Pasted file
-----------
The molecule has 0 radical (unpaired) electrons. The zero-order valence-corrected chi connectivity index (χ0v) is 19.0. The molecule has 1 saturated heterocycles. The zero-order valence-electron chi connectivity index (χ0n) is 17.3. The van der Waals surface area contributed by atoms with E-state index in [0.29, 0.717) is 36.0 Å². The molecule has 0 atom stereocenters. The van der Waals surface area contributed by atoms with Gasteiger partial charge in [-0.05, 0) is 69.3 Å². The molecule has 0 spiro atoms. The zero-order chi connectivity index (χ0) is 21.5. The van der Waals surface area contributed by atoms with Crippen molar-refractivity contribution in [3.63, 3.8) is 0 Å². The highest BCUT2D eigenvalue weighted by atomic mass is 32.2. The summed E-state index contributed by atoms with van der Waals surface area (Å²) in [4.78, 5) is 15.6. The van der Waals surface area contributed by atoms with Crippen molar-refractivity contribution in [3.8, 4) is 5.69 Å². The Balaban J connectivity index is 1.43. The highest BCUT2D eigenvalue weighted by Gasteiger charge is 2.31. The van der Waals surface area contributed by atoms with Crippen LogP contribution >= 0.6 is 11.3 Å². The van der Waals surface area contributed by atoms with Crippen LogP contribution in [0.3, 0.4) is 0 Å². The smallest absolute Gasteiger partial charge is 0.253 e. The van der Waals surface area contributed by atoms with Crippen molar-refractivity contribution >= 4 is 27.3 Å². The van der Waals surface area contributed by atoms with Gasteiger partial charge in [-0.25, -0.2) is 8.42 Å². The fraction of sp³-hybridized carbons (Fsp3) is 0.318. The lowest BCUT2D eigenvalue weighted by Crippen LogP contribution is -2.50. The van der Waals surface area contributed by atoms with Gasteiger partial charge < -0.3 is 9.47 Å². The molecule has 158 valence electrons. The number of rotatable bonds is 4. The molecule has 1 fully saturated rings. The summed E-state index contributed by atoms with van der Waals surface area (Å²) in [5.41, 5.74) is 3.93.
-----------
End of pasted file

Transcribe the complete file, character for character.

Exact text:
The molecule has 0 radical (unpaired) electrons. The zero-order valence-corrected chi connectivity index (χ0v) is 19.0. The molecule has 1 saturated heterocycles. The zero-order valence-electron chi connectivity index (χ0n) is 17.3. The van der Waals surface area contributed by atoms with E-state index in [0.29, 0.717) is 36.0 Å². The molecule has 0 atom stereocenters. The van der Waals surface area contributed by atoms with Gasteiger partial charge in [-0.05, 0) is 69.3 Å². The molecule has 0 spiro atoms. The zero-order chi connectivity index (χ0) is 21.5. The van der Waals surface area contributed by atoms with Crippen molar-refractivity contribution in [3.63, 3.8) is 0 Å². The highest BCUT2D eigenvalue weighted by atomic mass is 32.2. The summed E-state index contributed by atoms with van der Waals surface area (Å²) in [4.78, 5) is 15.6. The van der Waals surface area contributed by atoms with Crippen molar-refractivity contribution in [3.8, 4) is 5.69 Å². The Balaban J connectivity index is 1.43. The highest BCUT2D eigenvalue weighted by Gasteiger charge is 2.31. The van der Waals surface area contributed by atoms with Crippen LogP contribution >= 0.6 is 11.3 Å². The van der Waals surface area contributed by atoms with Crippen LogP contribution in [0.3, 0.4) is 0 Å². The smallest absolute Gasteiger partial charge is 0.253 e. The van der Waals surface area contributed by atoms with Crippen molar-refractivity contribution >= 4 is 27.3 Å². The van der Waals surface area contributed by atoms with Gasteiger partial charge in [-0.25, -0.2) is 8.42 Å². The fraction of sp³-hybridized carbons (Fsp3) is 0.318. The lowest BCUT2D eigenvalue weighted by Crippen LogP contribution is -2.50. The van der Waals surface area contributed by atoms with Gasteiger partial charge < -0.3 is 9.47 Å². The molecule has 158 valence electrons. The number of rotatable bonds is 4. The molecule has 1 fully saturated rings. The summed E-state index contributed by atoms with van der Waals surface area (Å²) in [5.41, 5.74) is 3.93.